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Old 08-11-09, 12:27 PM
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Oh, get the LHT, put Marathons on it for tires and a Brooks saddle and the world will be happy and you'll be accepted into the purist club

Personally I prefer the Kona. Discs rock. Lose the MegaExo BB on it is the only thing I see since they're known problematic. I'm replacing one now on my Fuji w/500 miles on it. 7900 DuraAce BB and you're good to go. Chainrings on the FSA crank are cheap and easy if you want deeper gearing.
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Old 08-11-09, 12:55 PM
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Originally Posted by positron View Post
...
To the gentleman thinking that it somehow makes less sense to buy one bike with 26's and be done with it, than to buy a more expensive bike and a second set of set of disk-equipped wheels, I might point out that 26 inch wheels are a full 63mm smaller than 700c. To make that up with 'fatter rubber' would mean dramatically larger tires, like going from 28mm tires on 700c to 60mm tires on 26's. ...

and lowering the bottom bracket by 31.5 mm will cause problems- ESPECIALLY on rough terrain...
a) I neither stated nor intimated that it made more sense, merely that it's possible, sensible and practical.
ii) Yes, "fatter rubber" specifically means bigger tires. The kind a person might care to use to ride over especially rough terrain.
5) The selfsame fatter, offroad-type tires can/would serve to offset much of the lowered bottom bracket problem known to strike fear into the hearts of otherwise stalwart cycloturistos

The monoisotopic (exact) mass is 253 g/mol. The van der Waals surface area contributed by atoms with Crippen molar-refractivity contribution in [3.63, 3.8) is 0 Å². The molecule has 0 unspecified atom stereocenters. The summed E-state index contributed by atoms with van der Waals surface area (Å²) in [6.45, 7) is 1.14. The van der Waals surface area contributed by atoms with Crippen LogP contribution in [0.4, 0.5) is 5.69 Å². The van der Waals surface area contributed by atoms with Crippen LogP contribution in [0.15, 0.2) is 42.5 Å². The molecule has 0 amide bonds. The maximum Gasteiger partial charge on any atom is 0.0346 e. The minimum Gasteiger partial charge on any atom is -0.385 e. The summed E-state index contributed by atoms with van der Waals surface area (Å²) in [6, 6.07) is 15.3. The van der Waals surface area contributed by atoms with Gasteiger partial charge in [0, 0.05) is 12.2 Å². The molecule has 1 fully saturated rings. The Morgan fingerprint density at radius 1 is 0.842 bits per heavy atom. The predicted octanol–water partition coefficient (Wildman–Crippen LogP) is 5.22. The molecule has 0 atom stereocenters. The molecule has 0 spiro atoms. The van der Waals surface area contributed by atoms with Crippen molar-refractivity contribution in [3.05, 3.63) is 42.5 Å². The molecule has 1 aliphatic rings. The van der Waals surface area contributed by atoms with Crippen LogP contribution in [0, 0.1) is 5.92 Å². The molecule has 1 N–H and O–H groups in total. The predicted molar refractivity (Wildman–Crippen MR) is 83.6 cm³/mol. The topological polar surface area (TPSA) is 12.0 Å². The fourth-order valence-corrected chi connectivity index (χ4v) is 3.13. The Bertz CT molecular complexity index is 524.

IV) If 26" - 700c is too big a leap to consider - there's always good ol' 650b's...

Kyakdiver - I'm the one who so rudely threw out the "rough terrain" factor.
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Old 08-11-09, 01:57 PM
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FWIW, I recently measured very carefully the diameter of my 26" wheel with 2" tires (662mm) and the diameter of my 700c wheel with 23mm (670mm).

So, I'm sure you could make this swap without much concern for lowering BB (8mm) and getting crankstrike (i didn't know this was a phrase, but it is useful).

I had a dramatic blowout and minor crash due to crankstrike once, pedaling hard and leaning through a curve on a bike with ~10.25" BB height and 175mm crankarms. I lifted the rear end momentarily, came down on tire sidewall, kaboom!, down. The blowout ripped a hole about 10" long in tube, abraded edge of rim from running on pavement bare (had to file/sand it down smooth.

I ride a smaller LHT (and bike frames in general) mostly on pavement and some improved dirt road/paths so my comments below apply to 26" wheeled LHTs.

You can add a front disc brake to your LHT for not much cost. Ideally you need a disc fork with an axle-to-crown of 376mm. But, nobody makes them. Nashbar's (aprebic) mtb cf disc fork is 385mm - this will work pretty good, but your front end will be 9mm (~1/3) higher, slacker headtube, seattube etc. The kona p2 touring fork is 390mm (same one they're using on the sutra btw) - this would be 14mm taller than stock.